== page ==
A country cabinet meeting planned for South Australia’s indigenous lands will be rescheduled to give locals time to grieve over the death of outback nurse Gayle Woodford.
The SA cabinet was due to meet in the state’s Anangu Pitjantjatjara Yankunytjatjara Lands in early May but the APY executive board has asked for the event to be deferred.
“We respect the APY executive board’s request. Given the impact of Ms Woodford’s death on many people, it is important to give APY communities time to grieve,” Aboriginal Affairs Minister Kyam Maher said.
Ms Woodford was found buried in a shallow grave on Saturday after going missing from her Fregon home, on the APY Lands, early on Thursday.
Mimili man Dudley Davey, 34, has been charged with her murder.
Ms Woodford worked in the local health clinic and community leaders say her death has left “many people hurting”.
It has also sparked an online petition calling for changes to ensure no nurses have to work solo, which has attracted more than 105,000 signatures.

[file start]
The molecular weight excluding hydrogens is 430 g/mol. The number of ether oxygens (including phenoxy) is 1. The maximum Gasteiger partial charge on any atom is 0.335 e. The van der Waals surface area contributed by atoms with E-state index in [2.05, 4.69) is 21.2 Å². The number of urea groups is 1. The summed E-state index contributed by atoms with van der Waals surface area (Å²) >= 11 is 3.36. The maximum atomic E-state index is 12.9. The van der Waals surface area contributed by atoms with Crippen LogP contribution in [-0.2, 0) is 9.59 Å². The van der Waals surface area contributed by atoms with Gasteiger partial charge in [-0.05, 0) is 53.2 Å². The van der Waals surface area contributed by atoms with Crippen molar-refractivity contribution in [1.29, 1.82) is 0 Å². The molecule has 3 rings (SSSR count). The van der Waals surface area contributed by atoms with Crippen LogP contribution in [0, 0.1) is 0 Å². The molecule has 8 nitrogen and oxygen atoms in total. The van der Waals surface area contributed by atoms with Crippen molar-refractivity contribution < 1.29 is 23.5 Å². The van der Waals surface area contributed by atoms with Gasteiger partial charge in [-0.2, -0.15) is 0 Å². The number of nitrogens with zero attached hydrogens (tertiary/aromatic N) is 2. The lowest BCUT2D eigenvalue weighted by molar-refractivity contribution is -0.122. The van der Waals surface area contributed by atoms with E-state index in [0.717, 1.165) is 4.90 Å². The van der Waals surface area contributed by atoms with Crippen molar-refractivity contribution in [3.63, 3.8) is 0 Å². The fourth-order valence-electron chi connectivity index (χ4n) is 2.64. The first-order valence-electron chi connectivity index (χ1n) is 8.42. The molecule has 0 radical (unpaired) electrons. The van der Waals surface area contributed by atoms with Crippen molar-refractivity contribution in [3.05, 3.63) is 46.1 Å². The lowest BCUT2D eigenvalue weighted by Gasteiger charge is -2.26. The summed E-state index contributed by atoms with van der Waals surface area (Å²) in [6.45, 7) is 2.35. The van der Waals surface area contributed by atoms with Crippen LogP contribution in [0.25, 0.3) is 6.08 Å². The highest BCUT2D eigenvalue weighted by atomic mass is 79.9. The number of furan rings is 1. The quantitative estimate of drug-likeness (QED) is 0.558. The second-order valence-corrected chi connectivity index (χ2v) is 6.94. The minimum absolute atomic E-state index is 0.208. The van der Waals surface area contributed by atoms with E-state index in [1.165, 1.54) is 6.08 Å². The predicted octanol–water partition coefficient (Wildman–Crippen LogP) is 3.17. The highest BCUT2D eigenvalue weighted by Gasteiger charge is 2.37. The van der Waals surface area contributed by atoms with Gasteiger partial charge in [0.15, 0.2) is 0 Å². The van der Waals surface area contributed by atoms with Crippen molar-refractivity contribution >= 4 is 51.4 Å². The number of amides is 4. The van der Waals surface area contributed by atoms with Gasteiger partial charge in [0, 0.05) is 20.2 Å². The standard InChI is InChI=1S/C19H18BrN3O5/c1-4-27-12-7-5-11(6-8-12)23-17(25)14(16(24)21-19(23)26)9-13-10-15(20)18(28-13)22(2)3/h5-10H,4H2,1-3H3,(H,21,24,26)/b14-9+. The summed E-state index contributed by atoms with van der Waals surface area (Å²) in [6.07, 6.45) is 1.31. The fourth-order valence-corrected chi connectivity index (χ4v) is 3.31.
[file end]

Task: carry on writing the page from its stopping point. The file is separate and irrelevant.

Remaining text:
Many other nurses have come forward with their own stories of being threatened, abused and attacked while working in remote communities.
Louise Johnston, who worked in the same area as Mrs Woodford a few years ago, said she felt unsafe, unsupported, overworked and unappreciated.
Racial and physical abuse, and verbal threats were normal, she said.
Australian Nursing and Midwifery Federation state secretary Elizabeth Dabars said it had long lobbied for an end to single nurse posts.
“It’s absolutely an abomination that it’s taken another tragedy to bring attention to this important issue,” she said.
South Australian Premier Jay Weatherill said the state government would reflect on the circumstances of Ms Woodford’s death and pledged not to put the issue aside.
The safety of remote nurses may also be discussed at Friday’s Council of Australian Governments meeting in Canberra.